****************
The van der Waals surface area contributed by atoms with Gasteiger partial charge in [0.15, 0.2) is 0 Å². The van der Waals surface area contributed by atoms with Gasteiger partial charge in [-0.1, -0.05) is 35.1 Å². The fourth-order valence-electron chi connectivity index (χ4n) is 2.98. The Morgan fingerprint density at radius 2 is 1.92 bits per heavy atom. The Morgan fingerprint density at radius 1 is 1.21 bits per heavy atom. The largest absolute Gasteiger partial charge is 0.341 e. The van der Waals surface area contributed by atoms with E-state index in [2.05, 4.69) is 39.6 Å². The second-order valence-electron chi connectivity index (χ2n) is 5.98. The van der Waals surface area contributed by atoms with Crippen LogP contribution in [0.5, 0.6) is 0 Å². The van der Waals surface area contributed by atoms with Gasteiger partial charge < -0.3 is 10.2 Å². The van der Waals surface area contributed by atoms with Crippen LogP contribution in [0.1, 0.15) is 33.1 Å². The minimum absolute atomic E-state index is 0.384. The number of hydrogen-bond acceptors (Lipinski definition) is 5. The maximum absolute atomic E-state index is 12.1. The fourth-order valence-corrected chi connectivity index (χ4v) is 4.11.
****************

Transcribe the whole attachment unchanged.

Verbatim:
The van der Waals surface area contributed by atoms with Gasteiger partial charge in [0.15, 0.2) is 0 Å². The van der Waals surface area contributed by atoms with Gasteiger partial charge in [-0.1, -0.05) is 35.1 Å². The fourth-order valence-electron chi connectivity index (χ4n) is 2.98. The Morgan fingerprint density at radius 2 is 1.92 bits per heavy atom. The Morgan fingerprint density at radius 1 is 1.21 bits per heavy atom. The largest absolute Gasteiger partial charge is 0.341 e. The van der Waals surface area contributed by atoms with E-state index in [2.05, 4.69) is 39.6 Å². The second-order valence-electron chi connectivity index (χ2n) is 5.98. The van der Waals surface area contributed by atoms with Crippen LogP contribution in [0.5, 0.6) is 0 Å². The van der Waals surface area contributed by atoms with Gasteiger partial charge < -0.3 is 10.2 Å². The van der Waals surface area contributed by atoms with Crippen LogP contribution in [0.1, 0.15) is 33.1 Å². The minimum absolute atomic E-state index is 0.384. The number of hydrogen-bond acceptors (Lipinski definition) is 5. The maximum absolute atomic E-state index is 12.1. The fourth-order valence-corrected chi connectivity index (χ4v) is 4.11.